A portrait of the longtime CBC broadcaster Bill McNeil. His work on the programs Assignment and Voice of the Pioneer made him a household name for more than 40 years.
You can listen to the program right here.
Here's a story from one of his old friends, Kenneth Bagnell:
Early one evening, in the spring of 1950, in the coal town of Glace Bay on Cape Breton Island, my father came home with news he could hardly wait to break.
"A young fellow I know in the pit," he said, "just got a job on the
CBC." The news impressed everyone in Glace Bay. It wasn't just the prestige and glamour of becoming a CBC announcer; it was because somebody had escaped the pit, where the work was dirty and dangerous. The man, then in his early twenties, was Bill McNeil.
McNeil had grown up in Cape Breton and it took eight years of trying for him to finally land that job in radio. He failed audition after audition but he never gave up. One of the stumbling blocks was the fact that he had a Cape Breton accent. Once he muted the accent, he got the job and started at CBC Radio in Sydney in 1950.
It didn't take long before McNeill's resonant voice and quiet manner made him a beloved voice across the network with programs like Assignment, Voice of the Pioneer and Fresh Air.
Rewind has a selection of clips today that showcase the range of interviews McNeil conducted over more than 40 years here, followed by a feature piece where he talks about his craft.
The first one is from 1954 when McNeil was working as a reporter, finding human interest stories in news events. That fall Hurricane Hazel had hit Toronto hard, with high winds and lashing rains. Eighty one people were killed and thousands left homeless. Bill McNeil told just one of their stories.
The year was 1957 and computers were all the rage as people discovered they could be used not just for businesses, but for all sorts of personal things- like setting up a blind date.
If toothpaste looks like a delectable peppermint stick, will children brush their teeth more often? That's what the American inventor Leo Marraffino hoped when he put the first stripes into toothpaste. The next piece was from 1959.
From toothpaste to cigarettes. In 1961, tobacco was big business in Canada. But people were starting to worry about its effects on health. On his program Assignment, Bill McNeil, a lifelong smoker himself, asked John Fitzgerald, an expert on tobacco, about the link between tobacco and cancer.
In 1964, the Surgeon General in the United States, Luther Terry, released a report that showed there was a direct causal link between smoking and lung cancer. As he remembered later, the report "hit the country like a bombshell. It was front page news and a lead story on every radio and television station in the United States and many abroad."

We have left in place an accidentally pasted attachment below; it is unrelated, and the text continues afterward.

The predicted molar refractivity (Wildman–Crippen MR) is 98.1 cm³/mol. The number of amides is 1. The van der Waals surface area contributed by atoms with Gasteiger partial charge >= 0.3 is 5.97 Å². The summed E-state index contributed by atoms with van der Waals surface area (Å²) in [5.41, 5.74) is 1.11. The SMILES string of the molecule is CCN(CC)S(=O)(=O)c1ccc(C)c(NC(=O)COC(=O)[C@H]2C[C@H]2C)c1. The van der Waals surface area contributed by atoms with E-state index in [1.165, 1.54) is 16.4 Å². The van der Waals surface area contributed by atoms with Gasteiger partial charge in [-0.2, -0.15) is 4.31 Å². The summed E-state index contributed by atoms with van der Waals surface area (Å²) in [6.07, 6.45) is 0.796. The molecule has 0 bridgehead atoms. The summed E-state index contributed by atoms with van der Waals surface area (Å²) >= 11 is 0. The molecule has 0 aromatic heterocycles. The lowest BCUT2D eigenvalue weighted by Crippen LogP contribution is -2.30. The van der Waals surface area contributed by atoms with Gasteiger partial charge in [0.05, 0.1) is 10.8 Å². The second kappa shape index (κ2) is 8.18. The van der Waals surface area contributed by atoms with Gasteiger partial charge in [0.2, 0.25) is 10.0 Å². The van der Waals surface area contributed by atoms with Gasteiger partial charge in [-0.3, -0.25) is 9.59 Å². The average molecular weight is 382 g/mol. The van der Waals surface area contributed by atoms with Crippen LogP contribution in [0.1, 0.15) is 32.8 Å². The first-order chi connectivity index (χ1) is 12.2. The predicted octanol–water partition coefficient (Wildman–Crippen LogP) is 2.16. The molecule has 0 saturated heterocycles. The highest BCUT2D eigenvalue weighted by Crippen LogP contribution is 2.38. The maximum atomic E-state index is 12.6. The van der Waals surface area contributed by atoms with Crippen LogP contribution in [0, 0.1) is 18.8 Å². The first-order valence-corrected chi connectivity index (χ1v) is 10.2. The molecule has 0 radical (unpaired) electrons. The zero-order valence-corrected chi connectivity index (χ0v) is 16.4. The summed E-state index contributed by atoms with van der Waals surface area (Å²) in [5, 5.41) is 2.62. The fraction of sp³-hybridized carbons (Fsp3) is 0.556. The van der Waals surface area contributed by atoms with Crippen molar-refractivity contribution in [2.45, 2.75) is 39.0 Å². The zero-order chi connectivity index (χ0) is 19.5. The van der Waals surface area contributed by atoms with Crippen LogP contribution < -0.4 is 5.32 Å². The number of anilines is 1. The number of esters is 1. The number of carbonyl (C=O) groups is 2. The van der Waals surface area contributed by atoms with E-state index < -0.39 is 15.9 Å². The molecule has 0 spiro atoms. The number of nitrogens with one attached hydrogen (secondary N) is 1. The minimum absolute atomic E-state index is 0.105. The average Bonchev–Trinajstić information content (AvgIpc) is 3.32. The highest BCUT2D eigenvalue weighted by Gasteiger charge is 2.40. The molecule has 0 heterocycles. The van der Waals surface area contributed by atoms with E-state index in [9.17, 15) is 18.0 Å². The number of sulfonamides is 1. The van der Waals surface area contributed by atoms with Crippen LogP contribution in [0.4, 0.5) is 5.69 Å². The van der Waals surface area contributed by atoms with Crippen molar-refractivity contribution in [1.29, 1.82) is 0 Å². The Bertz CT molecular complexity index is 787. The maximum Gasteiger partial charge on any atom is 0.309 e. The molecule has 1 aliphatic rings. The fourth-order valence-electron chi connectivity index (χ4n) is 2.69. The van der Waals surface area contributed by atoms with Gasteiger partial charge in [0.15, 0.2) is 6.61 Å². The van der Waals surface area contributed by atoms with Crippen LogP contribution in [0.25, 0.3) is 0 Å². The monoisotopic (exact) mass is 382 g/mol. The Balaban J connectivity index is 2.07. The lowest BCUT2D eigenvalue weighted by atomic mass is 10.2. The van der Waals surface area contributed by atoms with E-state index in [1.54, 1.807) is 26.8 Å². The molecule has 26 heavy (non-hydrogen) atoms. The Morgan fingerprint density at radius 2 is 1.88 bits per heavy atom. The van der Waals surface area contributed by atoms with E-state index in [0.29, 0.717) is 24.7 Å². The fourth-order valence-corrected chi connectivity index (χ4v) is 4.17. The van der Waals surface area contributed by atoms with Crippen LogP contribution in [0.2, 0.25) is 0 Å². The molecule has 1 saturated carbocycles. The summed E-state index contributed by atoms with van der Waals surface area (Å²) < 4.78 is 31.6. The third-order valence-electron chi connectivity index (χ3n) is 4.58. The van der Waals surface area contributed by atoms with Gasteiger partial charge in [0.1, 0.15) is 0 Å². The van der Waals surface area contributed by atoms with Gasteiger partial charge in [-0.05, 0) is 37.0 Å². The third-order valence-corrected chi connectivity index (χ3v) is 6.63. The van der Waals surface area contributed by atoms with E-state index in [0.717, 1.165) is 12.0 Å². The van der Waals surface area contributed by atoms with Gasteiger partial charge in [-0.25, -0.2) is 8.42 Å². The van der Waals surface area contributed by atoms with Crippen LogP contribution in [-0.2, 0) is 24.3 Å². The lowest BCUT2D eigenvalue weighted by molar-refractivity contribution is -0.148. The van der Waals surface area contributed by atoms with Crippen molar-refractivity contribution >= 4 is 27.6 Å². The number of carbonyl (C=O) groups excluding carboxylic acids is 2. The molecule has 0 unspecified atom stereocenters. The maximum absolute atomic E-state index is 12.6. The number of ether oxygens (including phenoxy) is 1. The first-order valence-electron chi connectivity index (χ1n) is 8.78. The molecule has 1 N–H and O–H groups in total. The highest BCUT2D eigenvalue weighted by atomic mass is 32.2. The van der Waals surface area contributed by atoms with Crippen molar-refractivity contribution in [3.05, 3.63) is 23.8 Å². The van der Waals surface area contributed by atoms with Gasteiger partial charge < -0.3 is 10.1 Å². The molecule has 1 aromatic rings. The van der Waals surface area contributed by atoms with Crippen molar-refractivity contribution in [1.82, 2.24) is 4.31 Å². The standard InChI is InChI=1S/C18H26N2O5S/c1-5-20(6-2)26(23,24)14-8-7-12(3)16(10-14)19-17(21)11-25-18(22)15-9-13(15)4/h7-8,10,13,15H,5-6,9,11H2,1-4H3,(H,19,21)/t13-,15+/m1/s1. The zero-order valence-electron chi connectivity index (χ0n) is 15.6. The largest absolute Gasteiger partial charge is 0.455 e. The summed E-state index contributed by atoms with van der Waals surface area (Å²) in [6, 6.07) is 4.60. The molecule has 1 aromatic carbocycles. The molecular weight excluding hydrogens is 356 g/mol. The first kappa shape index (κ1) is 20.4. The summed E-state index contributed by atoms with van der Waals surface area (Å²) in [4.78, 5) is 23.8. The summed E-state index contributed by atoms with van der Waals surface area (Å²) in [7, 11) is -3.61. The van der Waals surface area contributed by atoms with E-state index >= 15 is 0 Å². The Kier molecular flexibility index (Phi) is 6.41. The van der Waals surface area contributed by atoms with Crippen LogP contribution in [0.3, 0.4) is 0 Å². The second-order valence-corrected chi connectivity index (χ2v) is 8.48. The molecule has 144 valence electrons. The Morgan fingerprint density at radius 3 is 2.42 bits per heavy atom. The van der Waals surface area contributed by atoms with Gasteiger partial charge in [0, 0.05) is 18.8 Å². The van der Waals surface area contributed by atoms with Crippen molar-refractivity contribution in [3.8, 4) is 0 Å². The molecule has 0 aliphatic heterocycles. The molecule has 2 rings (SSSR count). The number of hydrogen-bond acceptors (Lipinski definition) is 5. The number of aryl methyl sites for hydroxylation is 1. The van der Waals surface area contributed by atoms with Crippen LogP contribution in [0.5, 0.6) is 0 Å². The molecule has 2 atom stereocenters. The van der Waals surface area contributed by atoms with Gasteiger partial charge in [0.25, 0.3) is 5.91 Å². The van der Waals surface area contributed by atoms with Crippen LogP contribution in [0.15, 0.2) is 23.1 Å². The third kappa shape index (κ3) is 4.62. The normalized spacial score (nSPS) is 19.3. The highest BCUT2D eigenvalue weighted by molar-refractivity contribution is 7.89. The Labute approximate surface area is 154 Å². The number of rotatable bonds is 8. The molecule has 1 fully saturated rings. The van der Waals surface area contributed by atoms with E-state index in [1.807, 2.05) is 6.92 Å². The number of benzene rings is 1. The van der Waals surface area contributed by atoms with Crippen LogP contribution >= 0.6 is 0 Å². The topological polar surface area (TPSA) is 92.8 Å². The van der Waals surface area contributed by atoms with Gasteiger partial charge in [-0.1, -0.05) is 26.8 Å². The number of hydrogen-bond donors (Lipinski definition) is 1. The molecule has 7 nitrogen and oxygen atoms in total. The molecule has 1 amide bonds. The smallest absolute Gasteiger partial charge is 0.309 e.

One of Bill McNeil's passions was oral history. In the 1960s he was the principal host of the current affairs program Assignment. He spent his summers driving across the country in a trailer looking for interesting people he could talk to. McNeil particularly enjoyed talking to old people. The clip from 1965 where he interviews Mrs. Macdonald, a 108-year-old woman from Cape Breton.
Of course as the host of a program like Assignment, Bill also got to talk to more famous people. In 1965, he interviewed Walter Cronkite, the anchor of the CBS evening news. He had covered all sorts of stories from the assassination of John F. Kennedy, the Apollo 11 and 13 space missions to the Vietnam war, the Watergate scandal and the Iran hostage crisis.
In 1964 McNeil talked to Jean Vanier, son of the governor general, who was talking about a radically new way of caring for mentally disabled people. Please keep in mind that language has changed since this first aired nearly 50 years ago.
As the idea spread internationally, L'Arche houses started to open around the world. By 2007 there were more than 130 L'Arche communities in over 30 countries around the world, in such diverse locations as France, Australia, Uganda, Haiti and India. Canada's first L'Arche house opened in 1969.
Jean Vanier has received countless awards and honours for his work over the years, including being named a Companion of the Order of Canada and being inducted into France's Legion of Honour.
It was May 1966, and the famous songwriter Irving Berlin, composer of such hit songs as White Christmas, Puttin' on the Ritz and Cheek to Cheek was in Toronto. So of course Bill McNeil had to talk to him.
J. Frank Willis was another CBC veteran, a little older than Bill McNeil. Willis had made a name for himself in his coverage of the Moose River Mine disaster in 1936. When he died suddenly in 1969, McNeil presented a moving tribute.
In 1970, the country was talking about quotas for Canadian content in music. And we were also embracing a new star- Anne Murray.
In 1971, another young Canadian up and comer- this time Karen Kain.
The final piece today is from an odd little show that aired in 1970 and 1971 called Your Two Bucks Worth. The premise was that it would introduce listeners to the inner workings of CBC. The name came from the fact that in 1970, it took about two dollars per Canadian per year to pay for CBC Radio. Interviewing Bill was Warren Davis.
The program Assignment stayed on the air until October 1971, when it was replaced by As It Happens. As for Bill, he went on to host Fresh Air, the early morning weekend show in Ontario and Quebec. Voice of the Pioneer became part of that program. When Bill McNeil retired in 1992, Voice of the Pioneer retired as well. As well as appearing on air, McNeil, a true storyteller, published six books which chronicled the lives of Canadians who lived through the homesteading, gold rush and World War eras. He died of kidney failure in 2003.